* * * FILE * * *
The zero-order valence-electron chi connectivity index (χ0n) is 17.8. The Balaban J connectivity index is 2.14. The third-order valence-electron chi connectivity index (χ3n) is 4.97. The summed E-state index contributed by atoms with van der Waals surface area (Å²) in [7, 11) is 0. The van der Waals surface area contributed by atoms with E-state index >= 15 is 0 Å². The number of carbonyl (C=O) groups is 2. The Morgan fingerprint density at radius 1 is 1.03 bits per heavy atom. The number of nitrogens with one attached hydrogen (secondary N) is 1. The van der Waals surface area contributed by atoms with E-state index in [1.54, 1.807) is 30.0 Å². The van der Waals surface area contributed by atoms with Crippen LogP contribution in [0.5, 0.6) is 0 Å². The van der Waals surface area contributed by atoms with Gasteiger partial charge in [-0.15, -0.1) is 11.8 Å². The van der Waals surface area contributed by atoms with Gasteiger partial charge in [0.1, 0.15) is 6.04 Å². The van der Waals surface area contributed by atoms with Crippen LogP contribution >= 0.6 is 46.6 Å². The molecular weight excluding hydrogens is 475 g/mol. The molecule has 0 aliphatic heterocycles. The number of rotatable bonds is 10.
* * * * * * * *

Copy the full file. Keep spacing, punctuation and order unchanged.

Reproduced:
The zero-order valence-electron chi connectivity index (χ0n) is 17.8. The Balaban J connectivity index is 2.14. The third-order valence-electron chi connectivity index (χ3n) is 4.97. The summed E-state index contributed by atoms with van der Waals surface area (Å²) in [7, 11) is 0. The van der Waals surface area contributed by atoms with E-state index >= 15 is 0 Å². The number of carbonyl (C=O) groups is 2. The Morgan fingerprint density at radius 1 is 1.03 bits per heavy atom. The number of nitrogens with one attached hydrogen (secondary N) is 1. The van der Waals surface area contributed by atoms with E-state index in [1.54, 1.807) is 30.0 Å². The van der Waals surface area contributed by atoms with Crippen LogP contribution in [0.5, 0.6) is 0 Å². The van der Waals surface area contributed by atoms with Gasteiger partial charge in [-0.15, -0.1) is 11.8 Å². The van der Waals surface area contributed by atoms with Gasteiger partial charge in [0.1, 0.15) is 6.04 Å². The van der Waals surface area contributed by atoms with Crippen LogP contribution >= 0.6 is 46.6 Å². The molecular weight excluding hydrogens is 475 g/mol. The molecule has 0 aliphatic heterocycles. The number of rotatable bonds is 10.